Guidelines from the International Society for Heart and Lung Transplantation suggest surveillance for rejection for up to two years. “Many patients at lower risk undergo surveillance for shorter periods of time, and the guidelines say surveillance might be reasonable for even longer, after five years,” Dr. Golbus said.

In the poster, researchers looked at two methods of surveillance: gene expression profiling via a tool called the AlloMap (estimated 2015 cost, $2,750), and endomyocardial biopsy (about $3,000).

The AlloMap is easy to perform but has a high rate of false positives. Its positive predictive value was only 4.3% six months after transplant. Endomyocardial biopsy is an invasive procedure in which the provider samples heart tissue through the jugular vein.

The outcome was different for patients whose surveillance was triggered by clinical developments. “We had 169 triggered biopsies, and there were 27 that were positive,” Dr. Golbus noted.

“The literature has consistently demonstrated a change over the past 10 to 15 years, that with the newer immunosuppression regimens, the risk of rejection is lower than in the prior era of transplant medicine,” she explained.

Continuous Outpatient Intravenous Inotrope Therapy: Milrinone Is Associated With Improved Survival Compared to Dobutamine Irrespective
of Indication

  • Gregg Lanier, MD, assistant director of heart failure, Westchester Medical Center, Valhalla, New York

Survival rates for patients receiving milrinone may be significantly more favorable than previously thought, making outpatient inotrope therapy a potential option for heart failure patients awaiting a heart transplant or too sick for a ventricular assist device (VAD). 

“VADs are in demand, because the supply of heart transplantations is very limited; the annual rate of 2,000 is very fixed, but the overall demand continues to go up,” said Dr.  Lanier, one of the authors of the poster. “My experience locally was pretty favorable with intravenous medication. In this retrospective analysis, survival was much better than studies often referred to, such as the REMATCH trial of 2001.”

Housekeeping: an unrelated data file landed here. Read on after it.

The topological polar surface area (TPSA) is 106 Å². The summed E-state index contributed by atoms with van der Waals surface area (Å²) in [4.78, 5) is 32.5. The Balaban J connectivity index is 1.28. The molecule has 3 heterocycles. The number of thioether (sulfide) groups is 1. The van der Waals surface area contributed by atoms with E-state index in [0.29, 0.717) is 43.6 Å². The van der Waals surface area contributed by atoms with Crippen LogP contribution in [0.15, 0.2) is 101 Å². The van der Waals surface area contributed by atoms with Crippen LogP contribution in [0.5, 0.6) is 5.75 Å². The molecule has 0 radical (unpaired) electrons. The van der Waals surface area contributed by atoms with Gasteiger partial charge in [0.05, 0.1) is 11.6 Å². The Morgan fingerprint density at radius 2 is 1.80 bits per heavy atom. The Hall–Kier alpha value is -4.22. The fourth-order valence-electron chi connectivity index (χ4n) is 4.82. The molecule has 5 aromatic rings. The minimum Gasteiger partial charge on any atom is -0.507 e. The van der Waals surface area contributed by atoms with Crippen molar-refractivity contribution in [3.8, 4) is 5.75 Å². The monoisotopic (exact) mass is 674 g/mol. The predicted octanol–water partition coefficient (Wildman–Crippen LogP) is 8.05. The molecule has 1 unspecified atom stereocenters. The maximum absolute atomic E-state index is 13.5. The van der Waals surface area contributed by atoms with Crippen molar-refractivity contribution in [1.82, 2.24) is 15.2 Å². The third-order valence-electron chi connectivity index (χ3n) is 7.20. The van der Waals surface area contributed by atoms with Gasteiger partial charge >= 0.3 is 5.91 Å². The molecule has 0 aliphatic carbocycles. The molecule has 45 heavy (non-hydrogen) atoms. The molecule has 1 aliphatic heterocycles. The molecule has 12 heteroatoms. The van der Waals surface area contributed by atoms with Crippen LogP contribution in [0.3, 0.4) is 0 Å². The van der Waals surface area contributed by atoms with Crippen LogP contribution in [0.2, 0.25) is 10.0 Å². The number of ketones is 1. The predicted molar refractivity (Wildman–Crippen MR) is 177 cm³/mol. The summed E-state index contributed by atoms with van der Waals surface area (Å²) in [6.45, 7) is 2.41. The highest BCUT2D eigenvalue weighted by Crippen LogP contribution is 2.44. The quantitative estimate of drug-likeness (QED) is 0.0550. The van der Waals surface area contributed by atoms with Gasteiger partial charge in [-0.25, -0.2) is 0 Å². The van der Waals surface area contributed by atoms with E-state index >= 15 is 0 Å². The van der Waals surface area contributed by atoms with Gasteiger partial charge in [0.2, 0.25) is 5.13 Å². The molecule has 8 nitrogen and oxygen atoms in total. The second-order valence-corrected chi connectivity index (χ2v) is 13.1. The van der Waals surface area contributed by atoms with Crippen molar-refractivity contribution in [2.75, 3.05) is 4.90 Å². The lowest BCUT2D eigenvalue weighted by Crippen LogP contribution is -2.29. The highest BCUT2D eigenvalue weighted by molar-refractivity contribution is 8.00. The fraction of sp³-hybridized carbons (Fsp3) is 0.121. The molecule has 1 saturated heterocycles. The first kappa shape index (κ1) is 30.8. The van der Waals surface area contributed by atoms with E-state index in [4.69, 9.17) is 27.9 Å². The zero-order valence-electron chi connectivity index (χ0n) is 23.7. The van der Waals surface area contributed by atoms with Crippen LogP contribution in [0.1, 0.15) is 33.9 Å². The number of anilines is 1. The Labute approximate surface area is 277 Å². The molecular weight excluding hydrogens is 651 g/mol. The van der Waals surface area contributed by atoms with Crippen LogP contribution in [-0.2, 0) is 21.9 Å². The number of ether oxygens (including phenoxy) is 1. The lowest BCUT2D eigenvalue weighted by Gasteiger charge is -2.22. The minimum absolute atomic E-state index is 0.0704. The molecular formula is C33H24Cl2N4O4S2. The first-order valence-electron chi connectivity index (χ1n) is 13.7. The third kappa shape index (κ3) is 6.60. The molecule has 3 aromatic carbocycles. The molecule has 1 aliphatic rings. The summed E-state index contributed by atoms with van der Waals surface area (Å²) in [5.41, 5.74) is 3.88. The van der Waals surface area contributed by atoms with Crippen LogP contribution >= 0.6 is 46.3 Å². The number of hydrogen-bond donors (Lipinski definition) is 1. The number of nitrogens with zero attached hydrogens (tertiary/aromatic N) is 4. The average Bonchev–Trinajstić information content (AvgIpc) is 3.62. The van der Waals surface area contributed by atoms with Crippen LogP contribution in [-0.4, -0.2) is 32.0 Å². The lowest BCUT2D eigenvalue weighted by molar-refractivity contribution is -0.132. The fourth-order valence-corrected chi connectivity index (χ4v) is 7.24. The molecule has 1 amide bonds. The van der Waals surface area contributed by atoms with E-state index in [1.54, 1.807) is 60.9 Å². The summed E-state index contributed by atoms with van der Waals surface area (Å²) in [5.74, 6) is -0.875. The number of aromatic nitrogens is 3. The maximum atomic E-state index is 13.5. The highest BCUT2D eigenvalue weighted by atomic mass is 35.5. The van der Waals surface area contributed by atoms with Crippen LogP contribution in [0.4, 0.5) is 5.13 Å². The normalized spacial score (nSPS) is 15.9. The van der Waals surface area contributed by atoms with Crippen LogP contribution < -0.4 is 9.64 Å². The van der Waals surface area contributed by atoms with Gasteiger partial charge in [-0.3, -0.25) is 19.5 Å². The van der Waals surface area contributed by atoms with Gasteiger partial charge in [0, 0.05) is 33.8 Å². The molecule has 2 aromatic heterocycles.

In REMATCH, one-year survival for patients receiving continuous outpatient intravenous inotrope therapy was 25%; at two years, survival was just 8%. In the poster at HFSA, by contrast, one-year survival was 70.7% for patients on milrinone; at two years, the figure was 46%, according to the poster. (For patients who received dobutamine instead of milrinone, one-year survival was only 46.2%, according to Dr. Lanier.)

“In that era before defibrillators they used to say that home inotropy was a death sentence,” he said. “I would imagine defibrillator use is close to 90%.  The second answer as to why there are improved results is that beta blocker use is most likely higher.”

Prescription of Less Important Drugs May Lead to Noncompliance With Heart Failure Medications 

The higher the number of drugs a heart failure patient has been prescribed, the greater the likelihood of readmission within 90 days, according to a poster presented at the annual meeting of the HFSA.

“We need to be a little more careful in prescribing non–heart failure, non-essential medicines, so that patients are not so overwhelmed with costs and confusion that they’re not sure which are the important medicines, and which ones are not,” said Azam Hadi, MD, associate professor of medicine at Allegheny Health Network in Pittsburgh.

Sometimes these prescriptions are holdover medications that have been prescribed in the hospital. For example, pain medications are commonly part of order set,” added Hadi, an author on poster 61, “Number of prescribed non-heart failure medications predicts readmission following heart failure hospitalization.”

The researchers performed a retrospective cohort study of all patients discharged following heart failure from Allegheny General Hospital in Pittsburgh or Forbes Hospital in Monroeville, Pennsylvania, in 2017 and 2018. Only patients with 90-day follow-up were included; patients awaiting transplant or on inotropy were excluded.

Of 1,367 patients, the average age was 73, 55.23% were male, and 15.14% were African-American, according to the poster. The study included patients classified as having heart failure with preserved ejection fraction (about 40%), Hadi said. At discharge, the average patient was on 1.69 heart failure drugs, plus 11.84 drugs that were not for heart failure, for a total of 13.52 drugs.

“There was clearly a trend towards readmission the more drugs a patient was prescribed,” said Hadi.

For those patients prescribed no more than three non-heart failure medications, the 90-day readmission rate was 27.1%; but for those receiving 21 or more the rate was 48.2% (P = 0.0246). (The effect of polypharmacy on 30-day readmissions just missed statistical significance at P = 0.0692).

However, the curves crossed in places. For example, the rate of 90-day readmission for those patients prescribed 19 to 21 non-heart failure medications was 37.2%, actually lower than for those prescribed 16-18 other drugs (41.8%).

“Even seemingly benign medications like Motrin or ibuprofen would be detrimental. Patients feel worse, as the medications have the effect of causing the patient to retain more fluid, thereby affecting the kidneys,” Hadi explained.

Author bio: 

John Otrompke is a medical and scientific journalist.